Today we’d like to introduce you to Amir H. Fallah.
Amir, please kick things off for us by telling us about yourself and your journey so far.
I’ve always been interested in real stories and people. When I first began making art all of my work revolved around my personal experiences. Not all of it was self-portraits but it was certainly biographical. As the work developed I became interested in other peoples lives and began to explore how I could use their life stories as a starting point for work. I don’t think of my work as portraiture in the traditional sense. I’m more interested in stretching the meaning of what can be a portrait and turning the history of portraiture on its head. Currently, I’m working on a series of paintings of mixed races families who live in America. I wouldn’t call the work political but it came about as a reaction to the current political climate.
Can you give our readers some background on your art?
There’s a few different projects and mediums that I am working in but I’m mostly known for my figurative paintings where the figure is completely covered with fabric and personal possessions. These paintings all begin with a photo shoot where I go to my subjects home and do an informal interview with them. We walk through their home and discuss the various objects, artifacts, pieces of décor, and clothing that fills their home. I take these objects and create a still life of sorts around the subject. The figures face is always concealed only leaving traces of the body such as hands or feet. These photographs are later taken to the studio and used as the basis for paintings. The paintings are not a one to one translation of the photographs so many changes and alterations are made during the painting process.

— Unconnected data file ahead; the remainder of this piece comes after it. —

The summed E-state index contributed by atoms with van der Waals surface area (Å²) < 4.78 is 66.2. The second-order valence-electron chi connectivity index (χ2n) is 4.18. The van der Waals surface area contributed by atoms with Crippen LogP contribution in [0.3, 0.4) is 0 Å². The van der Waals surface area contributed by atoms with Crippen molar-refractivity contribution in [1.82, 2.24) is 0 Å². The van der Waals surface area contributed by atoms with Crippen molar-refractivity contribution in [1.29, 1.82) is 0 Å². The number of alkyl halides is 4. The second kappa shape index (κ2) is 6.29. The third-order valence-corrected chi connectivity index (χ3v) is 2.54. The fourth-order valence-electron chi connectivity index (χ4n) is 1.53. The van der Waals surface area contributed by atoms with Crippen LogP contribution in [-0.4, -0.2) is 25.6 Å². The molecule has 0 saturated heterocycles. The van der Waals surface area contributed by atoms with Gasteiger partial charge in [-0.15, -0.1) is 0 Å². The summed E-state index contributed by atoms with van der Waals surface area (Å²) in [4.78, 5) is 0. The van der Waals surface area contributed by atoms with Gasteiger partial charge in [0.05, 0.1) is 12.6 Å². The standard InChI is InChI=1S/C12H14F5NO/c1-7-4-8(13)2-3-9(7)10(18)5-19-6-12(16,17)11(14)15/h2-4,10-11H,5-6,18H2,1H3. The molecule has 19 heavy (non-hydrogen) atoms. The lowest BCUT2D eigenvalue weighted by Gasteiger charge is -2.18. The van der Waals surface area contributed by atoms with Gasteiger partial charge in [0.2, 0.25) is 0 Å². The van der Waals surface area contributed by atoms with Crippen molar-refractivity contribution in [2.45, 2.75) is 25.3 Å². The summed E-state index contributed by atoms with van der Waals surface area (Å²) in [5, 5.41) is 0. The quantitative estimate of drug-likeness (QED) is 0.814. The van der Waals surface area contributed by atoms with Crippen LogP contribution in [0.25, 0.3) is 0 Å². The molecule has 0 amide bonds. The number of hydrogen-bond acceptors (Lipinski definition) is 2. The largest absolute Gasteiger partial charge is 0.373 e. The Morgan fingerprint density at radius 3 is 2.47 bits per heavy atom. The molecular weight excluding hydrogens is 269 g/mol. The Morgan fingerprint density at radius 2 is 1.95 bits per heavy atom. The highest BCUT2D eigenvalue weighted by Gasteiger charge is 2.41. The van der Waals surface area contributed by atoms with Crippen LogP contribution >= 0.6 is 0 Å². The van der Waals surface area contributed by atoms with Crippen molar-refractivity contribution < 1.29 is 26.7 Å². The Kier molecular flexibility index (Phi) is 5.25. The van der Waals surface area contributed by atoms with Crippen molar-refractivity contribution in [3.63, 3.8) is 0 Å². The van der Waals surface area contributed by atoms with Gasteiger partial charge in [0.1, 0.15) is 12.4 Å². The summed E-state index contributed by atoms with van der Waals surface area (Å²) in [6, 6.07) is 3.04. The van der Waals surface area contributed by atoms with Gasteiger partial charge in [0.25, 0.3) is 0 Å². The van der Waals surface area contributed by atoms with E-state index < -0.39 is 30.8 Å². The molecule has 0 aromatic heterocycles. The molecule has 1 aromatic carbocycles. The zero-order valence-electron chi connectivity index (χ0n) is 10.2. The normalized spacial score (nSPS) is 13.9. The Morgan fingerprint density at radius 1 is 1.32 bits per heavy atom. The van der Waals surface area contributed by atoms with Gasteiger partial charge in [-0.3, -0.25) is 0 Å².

Artists rarely, if ever pursue art for the money. Nonetheless, we all have bills and responsibilities and many aspiring artists are discouraged from pursuing art due to financial reasons. Any advice or thoughts you’d like to share with prospective artists?
Being an artist is only worthwhile if you can’t imagine doing anything else. It’s a constant uphill battle. I’m a big believer in “Where there’s a will, there is a way.” I used to work a 60 hour a week job and painted before work every morning. If you want it bad enough you will figure it out.
What’s the best way for someone to check out your work and provide support?
I have several upcoming shows. In September I’ll be painting a large mural on MOCA Tucson and will have work at Chicago Expo. In LA people can see my work at Shulamit Nazarian Gallery.
From the VoyageLA website.